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Navy certified nurse midwife epitomizes life of service

Military health personnel wearing a face mask posing for a picture Navy Lt. Cmdr. Cheryl Q. Castro, assigned to Navy Medicine Readiness Training Command Bremerton, is the only Navy Nurse Corps officer of Asian American Pacific Islander heritage who is a Certified Nurse Midwife (Photo by: Douglas H Stutz, NHB/NMRTC Bremerton).

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Of the approximately 30 certified nurse midwifes in the Navy, there is only one with Asian American Pacific Islander heritage.

May is designated as Asian American Pacific Islander Heritage Month, May 6-12 serves as National Nurses Week and May 13 is the Navy Nurse Corps 113th birthday -- at the intersect of these three recognitions is Navy Lt. Cmdr. Cheryl Castro.

"I am the first, and according to our specialty leader, only Filipino active duty Navy Nurse Corps certified nurse midwife (CNM)," said Castro, who is stationed at Navy Medicine Readiness and Training Command Bremerton. "When I found out I was the only active duty Navy CNM of Asian American Pacific Islander heritage I was surprised. However, it's made me extremely proud because diversity is one of the Navy's biggest strengths. It reminds me how the Navy provided me equal opportunity and rooted out bias. It proves to me the Navy continues to reflect the nation's diversity and commitment to treat everyone with dignity and respect."

The San Diego native began her Navy career in 1998 by enlisting to become a hospital corpsman, a decision influenced by her Filipino parents who met in the U.S.

"My mother was a nurse and my father was a machinery repairman. Best of both worlds, medicine and the military," explained Castro. "After high school, I went to college in the hopes of being a nurse. Unfortunately, I did not focus on studying. I joined the Navy at 24 hoping that being a hospital corpsman would give me the opportunity to go back to college and finally get a nursing degree."

Along with her parents, there has also been another inspirational person in her life, from early teens to the present.

"I started dating James, my husband, at the age of 15. Luckily enough he has been my biggest supporter following me wherever our orders sent us. Three children and almost 23 years later we are here in Bremerton," Castro said.

Castro's initial duty station as a hospital corpsman was Naval Medical Center Portsmouth where she became hospital corpsman 3rd class. At her next duty station at U.S. Naval Hospital Guam in 2001 she became a hospital corpsman second class. It was during her third assignment at Naval Medical Center San Diego when she was selected for the Seaman to Admiral Program - Nursing Option.

"I went to Old Dominion University, graduated in 2007," continued Castro. "My first duty station as a Navy Nurse Corps officer was Naval Hospital Twentynine Palms. I took hot-fill orders as a Labor and Delivery nurse back to U.S. Naval Hospital Guam where I was selected for Duty Under Instruction, Midwifery."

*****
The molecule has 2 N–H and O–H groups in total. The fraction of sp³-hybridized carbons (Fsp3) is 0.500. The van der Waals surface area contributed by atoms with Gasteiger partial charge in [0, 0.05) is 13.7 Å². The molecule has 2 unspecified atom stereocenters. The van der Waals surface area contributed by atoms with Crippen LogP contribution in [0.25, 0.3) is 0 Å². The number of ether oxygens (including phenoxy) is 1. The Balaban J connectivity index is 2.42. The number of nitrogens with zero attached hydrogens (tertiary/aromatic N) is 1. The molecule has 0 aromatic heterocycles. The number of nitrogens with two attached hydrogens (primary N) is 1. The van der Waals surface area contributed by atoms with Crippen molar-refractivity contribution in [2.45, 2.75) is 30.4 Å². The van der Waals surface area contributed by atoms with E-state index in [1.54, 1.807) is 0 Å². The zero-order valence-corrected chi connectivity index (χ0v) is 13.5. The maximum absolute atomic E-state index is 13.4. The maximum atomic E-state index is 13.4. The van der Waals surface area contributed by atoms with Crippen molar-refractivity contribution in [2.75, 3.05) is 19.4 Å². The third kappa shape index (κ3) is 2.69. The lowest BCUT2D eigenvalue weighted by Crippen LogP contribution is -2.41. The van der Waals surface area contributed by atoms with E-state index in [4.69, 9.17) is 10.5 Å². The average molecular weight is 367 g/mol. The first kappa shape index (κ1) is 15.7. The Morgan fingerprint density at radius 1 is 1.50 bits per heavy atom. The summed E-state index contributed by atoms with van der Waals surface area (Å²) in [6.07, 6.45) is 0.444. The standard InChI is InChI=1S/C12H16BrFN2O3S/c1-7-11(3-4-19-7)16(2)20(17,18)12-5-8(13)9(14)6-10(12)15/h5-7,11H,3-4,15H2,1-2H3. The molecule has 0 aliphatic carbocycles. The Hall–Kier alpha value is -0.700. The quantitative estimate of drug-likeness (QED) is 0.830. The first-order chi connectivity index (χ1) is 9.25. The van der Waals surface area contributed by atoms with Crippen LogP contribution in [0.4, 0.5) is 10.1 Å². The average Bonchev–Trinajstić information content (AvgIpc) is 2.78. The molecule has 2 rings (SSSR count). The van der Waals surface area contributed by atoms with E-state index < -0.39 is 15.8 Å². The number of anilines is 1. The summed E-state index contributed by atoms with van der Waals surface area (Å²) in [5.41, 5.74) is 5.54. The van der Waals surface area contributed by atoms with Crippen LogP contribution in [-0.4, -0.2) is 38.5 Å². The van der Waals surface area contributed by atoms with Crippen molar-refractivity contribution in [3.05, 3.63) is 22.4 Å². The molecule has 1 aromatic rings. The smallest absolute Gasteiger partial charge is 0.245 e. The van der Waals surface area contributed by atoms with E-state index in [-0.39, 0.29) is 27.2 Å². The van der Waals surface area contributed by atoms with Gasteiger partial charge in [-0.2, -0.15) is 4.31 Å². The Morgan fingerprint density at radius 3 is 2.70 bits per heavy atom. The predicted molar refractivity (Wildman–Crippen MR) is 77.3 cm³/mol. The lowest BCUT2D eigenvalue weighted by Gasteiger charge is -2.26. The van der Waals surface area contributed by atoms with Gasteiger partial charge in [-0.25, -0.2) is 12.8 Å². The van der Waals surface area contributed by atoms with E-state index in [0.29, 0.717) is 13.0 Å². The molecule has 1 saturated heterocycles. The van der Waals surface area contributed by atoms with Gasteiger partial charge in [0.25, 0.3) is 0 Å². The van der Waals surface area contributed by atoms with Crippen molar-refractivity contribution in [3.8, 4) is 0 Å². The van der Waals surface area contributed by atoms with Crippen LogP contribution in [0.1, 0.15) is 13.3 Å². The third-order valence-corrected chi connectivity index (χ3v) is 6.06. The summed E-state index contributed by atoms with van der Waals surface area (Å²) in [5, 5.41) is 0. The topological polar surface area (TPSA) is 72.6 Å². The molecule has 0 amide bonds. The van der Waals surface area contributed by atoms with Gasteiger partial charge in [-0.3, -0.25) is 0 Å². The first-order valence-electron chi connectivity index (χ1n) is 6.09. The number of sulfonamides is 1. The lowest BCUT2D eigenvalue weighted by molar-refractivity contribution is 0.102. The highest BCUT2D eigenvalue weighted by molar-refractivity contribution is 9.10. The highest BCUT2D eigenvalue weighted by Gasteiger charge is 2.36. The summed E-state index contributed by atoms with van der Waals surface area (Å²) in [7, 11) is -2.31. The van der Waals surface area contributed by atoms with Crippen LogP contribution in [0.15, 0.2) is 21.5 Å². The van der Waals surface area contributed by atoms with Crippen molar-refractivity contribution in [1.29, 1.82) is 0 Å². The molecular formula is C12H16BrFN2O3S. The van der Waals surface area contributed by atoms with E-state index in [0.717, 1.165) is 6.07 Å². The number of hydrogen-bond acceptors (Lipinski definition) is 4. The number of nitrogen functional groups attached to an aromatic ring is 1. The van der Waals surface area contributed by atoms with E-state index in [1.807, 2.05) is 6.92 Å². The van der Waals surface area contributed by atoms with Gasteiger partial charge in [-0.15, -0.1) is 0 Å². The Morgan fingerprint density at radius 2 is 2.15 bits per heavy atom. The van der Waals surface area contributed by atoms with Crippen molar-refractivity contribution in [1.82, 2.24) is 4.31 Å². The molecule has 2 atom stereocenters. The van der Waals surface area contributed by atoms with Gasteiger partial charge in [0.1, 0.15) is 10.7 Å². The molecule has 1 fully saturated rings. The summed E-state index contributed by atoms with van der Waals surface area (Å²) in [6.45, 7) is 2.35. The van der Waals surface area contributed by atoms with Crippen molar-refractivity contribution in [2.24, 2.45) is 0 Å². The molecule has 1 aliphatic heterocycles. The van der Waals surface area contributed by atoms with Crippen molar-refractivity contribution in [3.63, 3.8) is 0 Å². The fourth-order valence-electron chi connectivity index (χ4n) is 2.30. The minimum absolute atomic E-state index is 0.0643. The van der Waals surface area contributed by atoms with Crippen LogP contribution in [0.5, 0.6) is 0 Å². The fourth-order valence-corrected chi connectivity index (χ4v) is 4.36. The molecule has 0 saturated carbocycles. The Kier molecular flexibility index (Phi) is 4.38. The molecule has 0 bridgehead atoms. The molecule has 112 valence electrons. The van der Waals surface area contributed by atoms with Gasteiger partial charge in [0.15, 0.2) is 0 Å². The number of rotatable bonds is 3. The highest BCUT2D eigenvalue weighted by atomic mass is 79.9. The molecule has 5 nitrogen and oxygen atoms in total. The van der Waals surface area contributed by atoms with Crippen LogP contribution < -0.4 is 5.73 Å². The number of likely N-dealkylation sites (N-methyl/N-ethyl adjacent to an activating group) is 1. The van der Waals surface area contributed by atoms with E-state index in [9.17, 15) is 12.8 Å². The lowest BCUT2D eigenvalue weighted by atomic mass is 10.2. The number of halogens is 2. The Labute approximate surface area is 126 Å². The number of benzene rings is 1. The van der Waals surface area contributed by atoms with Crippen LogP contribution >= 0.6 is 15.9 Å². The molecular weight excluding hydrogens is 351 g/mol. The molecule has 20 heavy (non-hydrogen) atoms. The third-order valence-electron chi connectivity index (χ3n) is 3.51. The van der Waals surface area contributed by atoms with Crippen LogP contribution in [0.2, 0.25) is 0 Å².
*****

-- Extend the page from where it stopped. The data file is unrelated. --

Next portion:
She subsequently attended San Diego State University and received her Master's Degree in Women's Nurse Midwifery, followed by her first duty station as a midwife at Naval Hospital Camp Pendleton in California.

It was during her time just starting her Navy Nurse Corps career at Naval Hospital Twentynine Palms also in California, that she discovered her niche -- providing family-centered care with labor and delivery.

"I started as a labor and delivery nurse and quickly realized it was my forte and true passion. The next step in my progression was to become a midwife. I wanted to be able to provide over all care to my patients, not just come in at the finish line. I wanted to be able to take care of my patients in the prenatal stages," said Castro.

For Castro, her calling as a midwife is captivating and compelling.

"People really don't understand all the different aspects of midwifery. We just don't deliver babies. For example, midwives provide primary care for obstetrical patients. We provide urgent care and triage services on labor and delivery. We can first assist on cesarean sections. We provide contraception care and can conduct screenings, such as pap smears for cervical cancer," explained Castro.

As with other clinics at the military medical treatment facility, helping to stop the spread of COVID-19 has led to providing adjusted and flexible patient care to those in need. The routine protocol for seeing pregnant patients - a nine-visit pathway - has been modified when practical and possible.

"During this pandemic, we have been able to reduce the visits by providing virtual visits according to Centers for Disease Control and Prevention and Defense Health Agency guidelines," said Castro.

She currently leads eight providers, 10 hospital corpsmen and two medical assistants in providing Obstetric and Gynecologic care for more than 10,000 patient visits annually.

With the Navy Surgeon General priority on operational readiness and Navy Medicine core mission of ensuring force medical readiness with a ready medical force, Castro's duty as a midwife contributes directly towards that requirement.

"Midwives provide contraception care, which promotes readiness," stated Castro. "Additionally, pap smears are a part of the Periodic Health Assessment which leads to readiness."

When asked to sum up her experience with Navy Medicine in one sentence, Castro replied, "I have been blessed and honored to serve with amazing people, some that have become family."

Since 1977, Asian American Pacific Islander Heritage Month has been an annual to recognize the achievements - as well as culture, traditions, ancestry, native languages, distinctive abilities - and contributions from more than 56 ethnic groups, proficient in over 100 languages, from Asia and the Pacific Islands who live in the U.S.

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